No government can get away with taxing losses. And exploration is loss-making until the oil/gas starts to flow. We tax the arse out of them when there's something to tax. IF there's something to tax. When they've spent THEIR money, not ours to find out if there's anything there.

In the meantime, we give them tax incentives to take the risk of exploring, so that we don't have to bear the cost ourselves. That's exactly the right policy. That's how Norway did it and today I think the Norwegian exchequer gets 70% of every oil dollar.

We could make the taxi drivers happy and never get the chance to exploit whatever wealth might be there. It would be economic nonsense, but we'd be able to say proudly that we never gave tax incentives to fat cat oil companies.

Ireland offers the second most generous terms of any nation


Have you considered why?

omaghjoe

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Re: Shell to Sea
« Reply #473 on: July 18, 2017, 07:03:19 AM »
I get your point and it's reasonably well made except for one completely inaccurate statement


Quote
We tax the arse out of them when there's something to tax.

That's complete bollix


Elaborate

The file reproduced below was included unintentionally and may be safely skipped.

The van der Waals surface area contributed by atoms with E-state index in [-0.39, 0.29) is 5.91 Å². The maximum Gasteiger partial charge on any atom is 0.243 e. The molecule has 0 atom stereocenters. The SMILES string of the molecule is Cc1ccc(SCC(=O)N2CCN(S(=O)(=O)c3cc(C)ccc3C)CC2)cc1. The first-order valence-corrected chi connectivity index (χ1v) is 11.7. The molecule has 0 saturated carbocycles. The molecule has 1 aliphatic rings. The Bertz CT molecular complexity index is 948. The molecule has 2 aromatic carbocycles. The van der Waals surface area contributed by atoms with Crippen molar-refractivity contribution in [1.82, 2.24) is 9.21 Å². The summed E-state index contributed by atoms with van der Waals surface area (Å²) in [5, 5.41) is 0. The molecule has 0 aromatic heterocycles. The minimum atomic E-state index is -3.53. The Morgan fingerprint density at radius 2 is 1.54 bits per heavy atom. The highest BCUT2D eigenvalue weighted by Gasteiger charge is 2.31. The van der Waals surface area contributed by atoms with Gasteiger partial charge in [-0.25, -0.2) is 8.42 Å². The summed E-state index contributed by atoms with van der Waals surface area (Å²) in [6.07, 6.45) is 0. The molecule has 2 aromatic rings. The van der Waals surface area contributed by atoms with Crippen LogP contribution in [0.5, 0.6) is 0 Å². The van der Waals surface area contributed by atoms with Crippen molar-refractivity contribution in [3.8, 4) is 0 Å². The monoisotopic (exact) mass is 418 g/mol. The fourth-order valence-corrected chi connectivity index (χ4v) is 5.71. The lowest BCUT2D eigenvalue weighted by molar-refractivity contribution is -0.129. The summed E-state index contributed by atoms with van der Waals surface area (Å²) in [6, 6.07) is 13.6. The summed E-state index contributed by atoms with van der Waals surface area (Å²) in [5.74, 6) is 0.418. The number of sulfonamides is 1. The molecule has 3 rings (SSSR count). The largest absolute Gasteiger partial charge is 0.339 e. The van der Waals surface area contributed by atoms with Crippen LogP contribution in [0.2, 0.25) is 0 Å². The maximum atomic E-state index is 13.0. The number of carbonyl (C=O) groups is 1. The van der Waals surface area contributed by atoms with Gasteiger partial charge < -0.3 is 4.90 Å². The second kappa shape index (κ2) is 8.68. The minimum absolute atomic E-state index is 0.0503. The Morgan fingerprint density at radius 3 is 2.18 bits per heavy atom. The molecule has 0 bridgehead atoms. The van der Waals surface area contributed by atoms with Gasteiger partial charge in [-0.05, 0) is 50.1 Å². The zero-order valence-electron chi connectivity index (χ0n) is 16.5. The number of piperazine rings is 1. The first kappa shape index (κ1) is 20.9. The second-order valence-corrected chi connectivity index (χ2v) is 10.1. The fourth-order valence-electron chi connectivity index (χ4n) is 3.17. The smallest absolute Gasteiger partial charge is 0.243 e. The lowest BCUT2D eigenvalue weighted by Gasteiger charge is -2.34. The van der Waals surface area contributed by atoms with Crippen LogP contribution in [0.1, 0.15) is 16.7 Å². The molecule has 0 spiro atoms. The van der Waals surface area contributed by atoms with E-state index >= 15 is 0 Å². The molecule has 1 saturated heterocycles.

Id have thought you should be elaborating since it is your statement

macdanger2

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Re: Shell to Sea
« Reply #474 on: July 18, 2017, 09:18:18 AM »
My question was first. But the fact that you can ask a question like that having read what I've posted doesn't make me expect a reasonable answer.

Your question about why the oil & gas companies aren't coming is an entirely different question to what we were discussing. Let's just recap:

You said "we tax the arse out of them when there's something to tax"
I pointed out that we have the 2nd most generous terms in the world

So are you standing by your original statement?

If you want to discuss if /why exploration companies are /aren't coming, I'd be happy to do so

Hardy

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Re: Shell to Sea
« Reply #475 on: July 18, 2017, 10:38:23 AM »
Look, which part of "we tax the arse out of them when there's something to tax" do you not understand?

Read carefully:
We don't impose a punitive tax regime on exploration - i.e when there's nothing to tax only losses. We apply the maximum amount of tax we can, not now, but at some future time IF, then WHEN the exploration has found resources worth exploiting. We incentivise exploration or it won't happen. We apply a Norway-style 70%, feckit 90% tax if we can get away with it, when the oil is flowing, which will never happen if the exploration doesn't happen. And which will never happen if the exploration finds nothing. Clear?

So, back to my question - why are all the oil and gas companies ignoring our supposed handout bonanza, but still exploring off Norway, 70% tax and all?
« Last Edit: July 18, 2017, 11:17:32 AM by Hardy »